Everytime I run the code from start I’m getting different answers.(Note :I’m using Co-lab)
That sounds normal, could be because of shuffling of the data set for example, or the randomness in your transforms that you’re applying. You didn’t specify what exactly “different” means, but unless you’re getting wildly varying model performance, that sounds about normal.
and I’m resetting the runtime everytime i start
I don’t think that’s necessary, unless you’re constantly getting CUDA Out Of Memory errors?
Why we are doing 4 epoch while freezing and 2 epochs after unfreezing it??Why don’t we just unfreeze the model in the start and do some 3-4 epochs.
The idea is that when you’re using a pre-trained model, and you are using the pre-trained model for a similar task, we don’t need to modify those pre-trained weights a whole lot. Remember, using pre-trained models essentially means that all you did is modify the last layer. Experimentation has shown that it’s usually best to first only train the last layer, as it has a random initialisation, and leave the rest of the model intact. This helps with faster convergence. Once the new layer “has gotten used” to predicting these images, it can be trained together with the earlier layers. It’s quite an intuitive approach. If you’re still having trouble grasping it, look up a bit more on differential learning rates and transfer learning.
How many images for each class do I need in general??
Really depends on how easy it is to distinguish between the classes that you are trying to predict. If you are trying to distinguish between red cars and blue cars, you probably need very few (50 of each?), while if you’re trying to distinguish between identical twins, you’ll need far more. Also depends on if you’re using pre-trained models. All in all, if the task is relatively straight forward, I think there’s fastai students that built models with as little as 50-75 images per class (Jeremy covers this at the start of Lesson 2 I think). It’s hard to generalise here though.
When I was running the given Lesson-2 notebook the Error rate was constant for 2,3,4 epochs and I dont understand why??
That really depends on context, we’d need to see a bit more of your code to understand what you were doing. It’s possible the model just found a local minimum and couldn’t “learn” further (at the current learning rate).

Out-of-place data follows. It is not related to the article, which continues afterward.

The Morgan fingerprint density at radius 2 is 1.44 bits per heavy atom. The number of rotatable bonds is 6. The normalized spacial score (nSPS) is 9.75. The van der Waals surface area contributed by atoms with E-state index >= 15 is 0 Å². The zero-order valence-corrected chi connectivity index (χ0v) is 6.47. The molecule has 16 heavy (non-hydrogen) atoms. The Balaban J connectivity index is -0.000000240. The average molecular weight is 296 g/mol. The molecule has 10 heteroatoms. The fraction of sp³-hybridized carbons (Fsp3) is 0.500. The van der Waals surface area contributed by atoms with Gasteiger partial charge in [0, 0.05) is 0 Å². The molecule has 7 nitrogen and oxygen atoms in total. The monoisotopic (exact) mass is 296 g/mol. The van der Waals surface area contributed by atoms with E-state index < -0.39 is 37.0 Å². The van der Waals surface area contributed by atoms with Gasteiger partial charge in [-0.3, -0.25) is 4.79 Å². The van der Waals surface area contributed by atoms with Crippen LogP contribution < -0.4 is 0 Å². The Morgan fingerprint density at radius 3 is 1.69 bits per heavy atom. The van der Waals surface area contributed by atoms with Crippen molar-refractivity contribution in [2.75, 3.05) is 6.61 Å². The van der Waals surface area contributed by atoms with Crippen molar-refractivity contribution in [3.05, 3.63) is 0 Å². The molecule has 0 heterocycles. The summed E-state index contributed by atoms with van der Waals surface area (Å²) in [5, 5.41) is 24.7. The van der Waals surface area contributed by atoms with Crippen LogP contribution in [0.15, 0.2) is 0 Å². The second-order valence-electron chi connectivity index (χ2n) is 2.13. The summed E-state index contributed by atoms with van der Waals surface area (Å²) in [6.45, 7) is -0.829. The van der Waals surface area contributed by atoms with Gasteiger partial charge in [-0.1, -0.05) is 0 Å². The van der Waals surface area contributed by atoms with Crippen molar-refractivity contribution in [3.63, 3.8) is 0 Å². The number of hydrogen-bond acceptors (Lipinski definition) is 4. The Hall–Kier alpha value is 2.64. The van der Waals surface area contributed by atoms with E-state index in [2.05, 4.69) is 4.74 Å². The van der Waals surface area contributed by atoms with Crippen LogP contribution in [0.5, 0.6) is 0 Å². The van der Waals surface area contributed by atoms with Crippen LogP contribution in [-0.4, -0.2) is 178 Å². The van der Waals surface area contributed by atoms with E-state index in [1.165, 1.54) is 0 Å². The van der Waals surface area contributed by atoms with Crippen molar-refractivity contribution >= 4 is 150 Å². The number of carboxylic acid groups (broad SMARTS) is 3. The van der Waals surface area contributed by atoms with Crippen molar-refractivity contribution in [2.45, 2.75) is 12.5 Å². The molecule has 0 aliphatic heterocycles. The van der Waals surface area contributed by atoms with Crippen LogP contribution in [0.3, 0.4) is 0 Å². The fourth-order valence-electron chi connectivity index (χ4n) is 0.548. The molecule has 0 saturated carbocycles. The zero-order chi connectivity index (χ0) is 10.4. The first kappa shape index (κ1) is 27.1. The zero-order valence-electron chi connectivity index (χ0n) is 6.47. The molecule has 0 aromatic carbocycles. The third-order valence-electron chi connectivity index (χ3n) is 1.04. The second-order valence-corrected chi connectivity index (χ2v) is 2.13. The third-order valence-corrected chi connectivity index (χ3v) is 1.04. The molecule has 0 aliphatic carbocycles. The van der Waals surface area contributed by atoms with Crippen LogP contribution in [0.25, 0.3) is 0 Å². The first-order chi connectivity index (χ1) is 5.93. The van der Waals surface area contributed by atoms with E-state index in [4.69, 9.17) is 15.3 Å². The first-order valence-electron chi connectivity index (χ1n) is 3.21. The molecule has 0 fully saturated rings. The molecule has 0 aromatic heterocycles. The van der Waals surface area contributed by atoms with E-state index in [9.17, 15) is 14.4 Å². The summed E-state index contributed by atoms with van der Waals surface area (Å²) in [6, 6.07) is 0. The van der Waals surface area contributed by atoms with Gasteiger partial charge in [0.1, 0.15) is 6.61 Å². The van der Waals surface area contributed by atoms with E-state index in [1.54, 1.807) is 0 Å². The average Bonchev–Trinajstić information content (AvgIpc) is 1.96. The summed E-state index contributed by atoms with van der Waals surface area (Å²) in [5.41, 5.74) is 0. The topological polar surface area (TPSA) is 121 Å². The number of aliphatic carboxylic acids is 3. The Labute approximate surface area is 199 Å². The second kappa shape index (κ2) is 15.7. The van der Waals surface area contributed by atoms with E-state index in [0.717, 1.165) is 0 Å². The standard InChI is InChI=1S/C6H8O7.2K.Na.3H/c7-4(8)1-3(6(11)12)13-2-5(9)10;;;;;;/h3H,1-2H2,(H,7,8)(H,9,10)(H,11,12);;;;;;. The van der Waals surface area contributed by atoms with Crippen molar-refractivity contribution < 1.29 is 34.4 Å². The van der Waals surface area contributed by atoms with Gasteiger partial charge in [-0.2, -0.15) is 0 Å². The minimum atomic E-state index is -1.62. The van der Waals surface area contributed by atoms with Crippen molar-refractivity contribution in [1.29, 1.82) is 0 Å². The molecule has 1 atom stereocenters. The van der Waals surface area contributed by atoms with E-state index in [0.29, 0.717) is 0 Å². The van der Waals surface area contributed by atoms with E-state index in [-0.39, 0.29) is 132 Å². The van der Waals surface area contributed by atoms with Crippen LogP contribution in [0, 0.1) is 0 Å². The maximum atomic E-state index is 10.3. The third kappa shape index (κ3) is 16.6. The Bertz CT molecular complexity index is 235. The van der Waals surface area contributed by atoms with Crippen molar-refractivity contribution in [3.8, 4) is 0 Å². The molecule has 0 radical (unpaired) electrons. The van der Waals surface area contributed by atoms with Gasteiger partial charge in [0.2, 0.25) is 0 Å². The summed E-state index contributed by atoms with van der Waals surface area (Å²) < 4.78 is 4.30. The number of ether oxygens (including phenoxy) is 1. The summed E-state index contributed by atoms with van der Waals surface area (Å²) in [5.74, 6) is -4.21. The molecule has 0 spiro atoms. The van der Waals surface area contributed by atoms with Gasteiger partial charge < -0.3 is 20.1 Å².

its having problem identifying between Tulips and Roses. How do I solve this problem?
I don’t entirely agree with your assessment. Misclassifying 11 tulips while your average is around 3 misclassifications sounds still on the low side of things. I agree that its more confused than usual, but not to a dysfunctional level. Have you tried checking the “most confused images” to get a feeling for why it’s misclassifying? Jeremy shows how to do this in Lesson 1 or 2 as well. Before diving into “fixing” this misclassification problem, first try to understand why the machine is getting this wrong.
Generally speaking, I’d argue quite simply more data is likely to help, so it learns to distinguish the features better. Alternatively, have you tried Test Time Augmentation? That might be an option too.
and Whats the Max accuracy I can try to get?
Take a look at the other kernels to get a feeling for what the current best score is of others playing around. I think around 90% is a good start, but I’m sure you could squeeze out a bit more with some tricks.
After completing first two lessons I tried to implement the same on similar data set ,what should I do next??
I’ve read quite a few threads on “how to fastai” and also given my own experience, I would argue the most important is to continue watching the lessons. Most people watch the whole class 2-3 times. First time is more of a global pass, second time they start to experiment, 3rd time is to really flesh out some details. So my advice would be to continue the lessons, and just experiment a bit when you come across something you think is cool.